The inaugural Daughters Day event took place on September 1, 2012 in Churchill Square. It featured speakers, music, a dramatic performance, Daughters of the Year presentations, and more.
Our second community engagement session “Rebuilding Lives: Stories of Success and Struggle of Immigrant Women in Edmonton” took place on May 11. You can see some pictures here. As well, you can watch videos from the event: Introduction (with host Lesley MacDonald); Main Talk from REACH Edmonton Executive Director Jan Fox; and, the Panel Discussion with Mona Ismaeil, Primrose Igonor, and Cst. Mona Gill, moderated by Lesley MacDonald.
Our first community engagement session coincided with International Women’s Day on March 8 and featured a performance from Aboriginal singer/songwriter Phyllis Sinclair and a session of Ask Your Auntie.
Daughters of the Year Award Recipients
Karina Pillay-Kinnee Born in Durban, South Africa, Karina came to Slave Lake at the early age of two months. She is proud to call Slave Lake, a vibrant, rural, Northern community nestled in a pristine environment on a beautiful lake home. Karina Pillay-Kinnee was elected Mayor of the Town of Slave Lake in 2004 and is now serving her third term in office. Her vision is to see Slave Lake be the community of choice for lifestyle and environment. Mayor Pillay-Kinnee’s life and that of all the residents in the Lesser Slave Region changed dramatically in May 2011 when wildfires devastated the town destroying 502 housing units, the Government Centre, Regional Library, three churches and ten businesses. Following the disaster, the Mayor has been a tireless leader for the community. She is working closely with the Municipal District of Lesser Slave River and the Sawridge First Nation as part of a regional tri-council to develop plans for the long-term recovery of the region. Karina is also a well-known figure in Canadian media and has given many addresses regarding the challenges faced by the people of Slave Lake as they rebuild their town and their lives. Karina and her husband, Bill own and operate Arcadia Oilfield Services 2000 Ltd. For the past thirteen years, she has also promoted lifelong learning and increased cultural opportunities in Slave Lake working as a coordinator for the Slave Lake adult learning council. Having attained a Bachelor of Science Degree from the University of Alberta, Karina recognizes and promotes the value and importance of education. She is also a strong advocate for improving health services and volunteers as a board member for the Lesser Slave Lake Health Advisory Council. When not working for their business or community, Karina and Bill enjoy spending time travelling around the world or resting at their peaceful retreat on the lake.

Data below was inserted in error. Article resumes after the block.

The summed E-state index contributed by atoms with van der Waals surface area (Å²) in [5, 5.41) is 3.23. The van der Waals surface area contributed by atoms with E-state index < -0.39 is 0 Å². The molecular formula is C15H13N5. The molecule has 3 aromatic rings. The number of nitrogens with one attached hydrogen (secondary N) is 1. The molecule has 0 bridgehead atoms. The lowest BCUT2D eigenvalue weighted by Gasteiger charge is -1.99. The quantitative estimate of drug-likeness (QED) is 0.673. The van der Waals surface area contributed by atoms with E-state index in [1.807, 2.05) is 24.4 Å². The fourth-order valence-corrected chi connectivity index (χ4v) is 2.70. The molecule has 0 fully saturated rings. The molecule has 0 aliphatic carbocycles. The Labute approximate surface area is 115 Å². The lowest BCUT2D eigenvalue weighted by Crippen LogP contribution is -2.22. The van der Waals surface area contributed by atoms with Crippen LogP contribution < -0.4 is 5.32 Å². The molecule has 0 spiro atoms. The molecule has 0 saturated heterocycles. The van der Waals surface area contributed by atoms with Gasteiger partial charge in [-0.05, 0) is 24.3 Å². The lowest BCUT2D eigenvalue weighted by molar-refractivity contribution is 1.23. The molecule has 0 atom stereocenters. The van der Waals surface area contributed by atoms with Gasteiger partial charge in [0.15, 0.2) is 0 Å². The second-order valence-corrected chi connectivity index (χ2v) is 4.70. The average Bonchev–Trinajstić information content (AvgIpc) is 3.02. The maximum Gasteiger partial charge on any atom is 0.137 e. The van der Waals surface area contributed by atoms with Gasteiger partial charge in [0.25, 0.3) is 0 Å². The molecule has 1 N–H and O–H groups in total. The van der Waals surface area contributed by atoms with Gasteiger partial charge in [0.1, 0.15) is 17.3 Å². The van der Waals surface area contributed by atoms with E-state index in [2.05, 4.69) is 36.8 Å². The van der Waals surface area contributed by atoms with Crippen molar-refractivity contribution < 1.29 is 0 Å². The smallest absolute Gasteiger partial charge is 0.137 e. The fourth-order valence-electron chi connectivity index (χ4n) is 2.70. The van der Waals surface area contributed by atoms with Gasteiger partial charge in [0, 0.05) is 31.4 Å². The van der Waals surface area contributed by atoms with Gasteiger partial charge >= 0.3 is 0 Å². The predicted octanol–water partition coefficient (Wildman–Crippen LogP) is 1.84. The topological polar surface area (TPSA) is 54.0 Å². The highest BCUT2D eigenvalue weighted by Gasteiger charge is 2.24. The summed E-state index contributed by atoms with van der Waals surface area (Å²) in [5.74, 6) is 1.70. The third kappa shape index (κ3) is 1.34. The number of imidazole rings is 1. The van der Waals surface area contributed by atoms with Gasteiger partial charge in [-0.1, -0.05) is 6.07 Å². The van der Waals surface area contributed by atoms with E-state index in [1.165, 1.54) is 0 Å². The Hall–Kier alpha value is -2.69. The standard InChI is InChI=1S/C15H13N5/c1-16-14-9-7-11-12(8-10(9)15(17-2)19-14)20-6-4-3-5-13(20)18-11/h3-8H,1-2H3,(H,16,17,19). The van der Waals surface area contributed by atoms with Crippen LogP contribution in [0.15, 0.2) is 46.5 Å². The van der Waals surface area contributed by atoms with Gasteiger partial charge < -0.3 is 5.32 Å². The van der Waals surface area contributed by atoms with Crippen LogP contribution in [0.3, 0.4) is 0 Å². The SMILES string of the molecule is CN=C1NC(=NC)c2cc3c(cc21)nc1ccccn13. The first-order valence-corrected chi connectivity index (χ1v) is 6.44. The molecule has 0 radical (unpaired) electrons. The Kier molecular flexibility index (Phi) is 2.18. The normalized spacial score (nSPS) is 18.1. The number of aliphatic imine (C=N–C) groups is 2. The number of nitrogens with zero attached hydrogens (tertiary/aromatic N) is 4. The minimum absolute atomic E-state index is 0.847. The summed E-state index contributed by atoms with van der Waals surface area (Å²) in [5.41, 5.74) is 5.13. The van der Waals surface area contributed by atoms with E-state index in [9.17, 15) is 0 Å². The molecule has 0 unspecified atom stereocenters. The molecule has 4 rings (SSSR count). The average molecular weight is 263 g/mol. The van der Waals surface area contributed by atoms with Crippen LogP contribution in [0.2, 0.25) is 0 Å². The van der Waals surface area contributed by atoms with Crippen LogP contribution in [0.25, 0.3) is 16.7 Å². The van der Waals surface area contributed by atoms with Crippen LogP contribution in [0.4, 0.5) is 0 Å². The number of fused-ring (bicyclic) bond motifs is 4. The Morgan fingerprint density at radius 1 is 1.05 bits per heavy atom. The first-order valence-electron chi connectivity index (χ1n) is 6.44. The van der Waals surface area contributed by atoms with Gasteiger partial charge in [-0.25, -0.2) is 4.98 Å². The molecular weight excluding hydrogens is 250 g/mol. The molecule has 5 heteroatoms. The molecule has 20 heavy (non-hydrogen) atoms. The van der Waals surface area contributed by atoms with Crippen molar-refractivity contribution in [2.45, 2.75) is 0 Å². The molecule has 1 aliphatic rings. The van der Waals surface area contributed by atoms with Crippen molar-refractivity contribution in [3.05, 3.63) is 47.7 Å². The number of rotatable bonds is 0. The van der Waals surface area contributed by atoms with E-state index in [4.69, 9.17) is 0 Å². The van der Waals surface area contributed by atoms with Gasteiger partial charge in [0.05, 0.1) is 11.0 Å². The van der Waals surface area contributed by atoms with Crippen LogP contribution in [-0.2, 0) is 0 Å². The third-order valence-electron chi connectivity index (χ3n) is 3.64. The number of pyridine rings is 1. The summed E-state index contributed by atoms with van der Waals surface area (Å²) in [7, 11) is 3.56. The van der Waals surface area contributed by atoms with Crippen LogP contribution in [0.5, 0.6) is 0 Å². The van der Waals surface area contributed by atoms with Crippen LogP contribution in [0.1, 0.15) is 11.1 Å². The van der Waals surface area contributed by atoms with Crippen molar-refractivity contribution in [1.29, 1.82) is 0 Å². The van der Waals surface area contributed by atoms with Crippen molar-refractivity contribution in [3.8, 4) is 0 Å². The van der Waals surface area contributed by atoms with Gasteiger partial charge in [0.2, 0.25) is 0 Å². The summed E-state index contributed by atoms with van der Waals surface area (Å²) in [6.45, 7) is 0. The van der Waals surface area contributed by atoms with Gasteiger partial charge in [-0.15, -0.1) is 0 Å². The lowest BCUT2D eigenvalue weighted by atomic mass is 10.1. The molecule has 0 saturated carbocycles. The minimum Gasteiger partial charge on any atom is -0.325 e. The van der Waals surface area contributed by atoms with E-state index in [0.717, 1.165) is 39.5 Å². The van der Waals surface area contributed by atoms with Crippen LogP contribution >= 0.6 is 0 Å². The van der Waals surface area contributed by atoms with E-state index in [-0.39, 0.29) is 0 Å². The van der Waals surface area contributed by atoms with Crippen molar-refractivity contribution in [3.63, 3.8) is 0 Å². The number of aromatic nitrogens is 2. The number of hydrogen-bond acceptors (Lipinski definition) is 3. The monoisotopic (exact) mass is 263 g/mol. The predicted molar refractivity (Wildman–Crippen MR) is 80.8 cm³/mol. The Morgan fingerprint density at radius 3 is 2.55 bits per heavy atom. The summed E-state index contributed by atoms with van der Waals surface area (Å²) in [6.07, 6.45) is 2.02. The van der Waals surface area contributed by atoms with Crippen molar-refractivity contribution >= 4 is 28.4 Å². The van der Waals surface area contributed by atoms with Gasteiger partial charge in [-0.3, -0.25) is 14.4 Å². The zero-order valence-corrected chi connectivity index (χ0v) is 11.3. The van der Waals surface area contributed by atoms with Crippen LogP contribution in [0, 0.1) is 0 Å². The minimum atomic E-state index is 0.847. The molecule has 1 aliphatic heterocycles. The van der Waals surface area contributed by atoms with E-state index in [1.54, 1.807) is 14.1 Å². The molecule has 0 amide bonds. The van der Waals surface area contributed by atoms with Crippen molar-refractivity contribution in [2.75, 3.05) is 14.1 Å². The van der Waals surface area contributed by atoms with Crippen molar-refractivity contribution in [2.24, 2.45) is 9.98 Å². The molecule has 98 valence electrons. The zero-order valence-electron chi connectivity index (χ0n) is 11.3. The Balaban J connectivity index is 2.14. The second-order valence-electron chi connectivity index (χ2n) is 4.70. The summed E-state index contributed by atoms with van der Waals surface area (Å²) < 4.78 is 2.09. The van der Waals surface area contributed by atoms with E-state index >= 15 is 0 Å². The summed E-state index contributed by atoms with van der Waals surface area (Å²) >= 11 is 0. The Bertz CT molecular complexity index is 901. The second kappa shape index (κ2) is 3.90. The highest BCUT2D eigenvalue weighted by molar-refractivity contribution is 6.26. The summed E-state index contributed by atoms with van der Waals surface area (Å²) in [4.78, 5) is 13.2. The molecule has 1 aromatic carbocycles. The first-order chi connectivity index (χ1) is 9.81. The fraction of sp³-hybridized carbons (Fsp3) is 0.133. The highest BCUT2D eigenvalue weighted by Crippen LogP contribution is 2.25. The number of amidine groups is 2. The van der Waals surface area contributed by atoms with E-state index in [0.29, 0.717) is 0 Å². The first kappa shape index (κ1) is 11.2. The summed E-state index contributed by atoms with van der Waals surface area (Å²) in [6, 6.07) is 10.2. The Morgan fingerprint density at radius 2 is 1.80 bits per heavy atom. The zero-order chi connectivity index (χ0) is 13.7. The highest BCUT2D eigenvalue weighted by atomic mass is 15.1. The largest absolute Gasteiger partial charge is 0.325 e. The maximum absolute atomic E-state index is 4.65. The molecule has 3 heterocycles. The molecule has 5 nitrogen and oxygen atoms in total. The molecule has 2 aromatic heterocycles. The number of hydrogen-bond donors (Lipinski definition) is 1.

Since 2005, Renée has served as the Executive Director of the John Humphrey Centre for Peace and Human Rights, an organization committed to advancing the principles enshrined in the Universal Declaration of Human Rights. Renée is also the Founding President of Ainembabazi Children’s Project, a charitable organization focused on improving the rights of orphans and vulnerable children affected by AIDS in East Africa through education, health and community economic development. Renée is currently a member of the National Commission for UNESCO in Canada, the ONEdmonton Leadership Initiative, as well as sitting on the Board of the South Sudan Development Foundation. In 2012, she was the recipient of the Good Relations Award from the Aboriginal Commission on Human Rights and Justice and Institute for the Advancement of Aboriginal Women.
Rumana Monzur was an Assistant Professor of Dhaka University, a Fulbright scholar and a graduate student in Political Science from the University of British Columbia. In June 2011, she was brutally attacked and blinded by her then-husband at the time during a visit to her home country Bangladesh. Her husband assaulted her because she wanted to continue higher education in Canada against his wishes. He justified this assault to the Bangladeshi media by alleging that Rumana had been unfaithful. Her case caught widespread media attention around the world due to ongoing domestic violence against women in Bangladesh and violation of the fundamental right of education. Rumana returned to Vancouver in July 2011 for further treatment but surgeries in both her eyes were unsuccessful, leaving not much hope for her to see ever again. Still, she is a mother to a daughter, a student, and an inspiration encouraging other women to leave abusive relationships.
Faye Dewar is a proud Métis woman. She grew up in a home with addiction and abuse throughout her childhood. Faye is a single mother who raised two children. She has a great love for her grandchildren and extended family. Faye has a Degree in Indian Social Work. She works as a Health Advocate at the Boyle McCauley Health Centre. Faye is also the owner of a business called Missing Links Home Service that she started in 2008. She volunteers as the president on the board of NiGiNan Housing Ventures that is in the process of building an apartment that will provide a holistic approach in housing and supports for aboriginal men and women who may have an addiction or mental health issues. Faye also volunteers for the Centre for Equity Rights for All, on their National Working Group (which is now called Women Housing Equality Network), Grassroots Organization Operating in Sisterhood, and Institute for the Advancement for Aboriginal Women. Her focus and goals have always been to make the world a kinder and gentler place for all – through laughter, not taking no for an answer, by working with others, by sharing, and by giving all she can give so others can have what she has.